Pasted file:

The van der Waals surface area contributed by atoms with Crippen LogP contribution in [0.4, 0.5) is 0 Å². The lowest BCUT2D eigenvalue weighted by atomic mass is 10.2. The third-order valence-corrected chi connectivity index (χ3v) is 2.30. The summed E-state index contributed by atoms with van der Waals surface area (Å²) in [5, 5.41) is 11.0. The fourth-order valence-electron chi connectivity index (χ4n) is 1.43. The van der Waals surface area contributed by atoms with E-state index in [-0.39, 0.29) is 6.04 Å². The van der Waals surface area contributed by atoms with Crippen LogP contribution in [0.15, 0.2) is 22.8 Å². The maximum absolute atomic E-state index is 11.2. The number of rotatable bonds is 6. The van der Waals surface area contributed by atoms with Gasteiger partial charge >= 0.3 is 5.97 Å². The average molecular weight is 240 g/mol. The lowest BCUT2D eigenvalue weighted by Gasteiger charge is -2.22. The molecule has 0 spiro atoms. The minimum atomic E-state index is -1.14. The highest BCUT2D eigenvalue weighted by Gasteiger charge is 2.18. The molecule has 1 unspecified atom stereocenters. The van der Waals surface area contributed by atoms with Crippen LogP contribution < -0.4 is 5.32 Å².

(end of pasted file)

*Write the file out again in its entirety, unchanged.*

The van der Waals surface area contributed by atoms with Crippen LogP contribution in [0.4, 0.5) is 0 Å². The lowest BCUT2D eigenvalue weighted by atomic mass is 10.2. The third-order valence-corrected chi connectivity index (χ3v) is 2.30. The summed E-state index contributed by atoms with van der Waals surface area (Å²) in [5, 5.41) is 11.0. The fourth-order valence-electron chi connectivity index (χ4n) is 1.43. The van der Waals surface area contributed by atoms with E-state index in [-0.39, 0.29) is 6.04 Å². The van der Waals surface area contributed by atoms with Crippen LogP contribution in [0.15, 0.2) is 22.8 Å². The maximum absolute atomic E-state index is 11.2. The number of rotatable bonds is 6. The van der Waals surface area contributed by atoms with Gasteiger partial charge >= 0.3 is 5.97 Å². The average molecular weight is 240 g/mol. The lowest BCUT2D eigenvalue weighted by Gasteiger charge is -2.22. The molecule has 0 spiro atoms. The minimum atomic E-state index is -1.14. The highest BCUT2D eigenvalue weighted by Gasteiger charge is 2.18. The molecule has 1 unspecified atom stereocenters. The van der Waals surface area contributed by atoms with Crippen LogP contribution < -0.4 is 5.32 Å².